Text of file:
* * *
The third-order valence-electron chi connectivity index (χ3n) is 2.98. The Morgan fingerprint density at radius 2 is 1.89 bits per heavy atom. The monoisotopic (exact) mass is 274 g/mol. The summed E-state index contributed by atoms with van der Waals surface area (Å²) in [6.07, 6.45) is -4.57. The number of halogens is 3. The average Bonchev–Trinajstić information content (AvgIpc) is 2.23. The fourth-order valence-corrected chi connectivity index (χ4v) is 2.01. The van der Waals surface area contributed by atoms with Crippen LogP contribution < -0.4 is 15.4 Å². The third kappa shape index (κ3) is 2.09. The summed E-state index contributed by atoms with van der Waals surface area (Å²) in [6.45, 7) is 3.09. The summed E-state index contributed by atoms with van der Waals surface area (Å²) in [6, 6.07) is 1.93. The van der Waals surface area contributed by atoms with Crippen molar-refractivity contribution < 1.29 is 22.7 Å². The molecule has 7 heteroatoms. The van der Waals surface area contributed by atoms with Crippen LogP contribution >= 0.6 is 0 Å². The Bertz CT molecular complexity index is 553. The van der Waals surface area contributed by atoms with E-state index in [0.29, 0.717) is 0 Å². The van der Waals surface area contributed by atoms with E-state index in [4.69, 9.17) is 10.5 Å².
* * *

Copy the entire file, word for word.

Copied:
The third-order valence-electron chi connectivity index (χ3n) is 2.98. The Morgan fingerprint density at radius 2 is 1.89 bits per heavy atom. The monoisotopic (exact) mass is 274 g/mol. The summed E-state index contributed by atoms with van der Waals surface area (Å²) in [6.07, 6.45) is -4.57. The number of halogens is 3. The average Bonchev–Trinajstić information content (AvgIpc) is 2.23. The fourth-order valence-corrected chi connectivity index (χ4v) is 2.01. The van der Waals surface area contributed by atoms with Crippen LogP contribution < -0.4 is 15.4 Å². The third kappa shape index (κ3) is 2.09. The summed E-state index contributed by atoms with van der Waals surface area (Å²) in [6.45, 7) is 3.09. The summed E-state index contributed by atoms with van der Waals surface area (Å²) in [6, 6.07) is 1.93. The van der Waals surface area contributed by atoms with Crippen molar-refractivity contribution < 1.29 is 22.7 Å². The molecule has 7 heteroatoms. The van der Waals surface area contributed by atoms with Crippen LogP contribution >= 0.6 is 0 Å². The Bertz CT molecular complexity index is 553. The van der Waals surface area contributed by atoms with E-state index in [0.29, 0.717) is 0 Å². The van der Waals surface area contributed by atoms with E-state index in [4.69, 9.17) is 10.5 Å².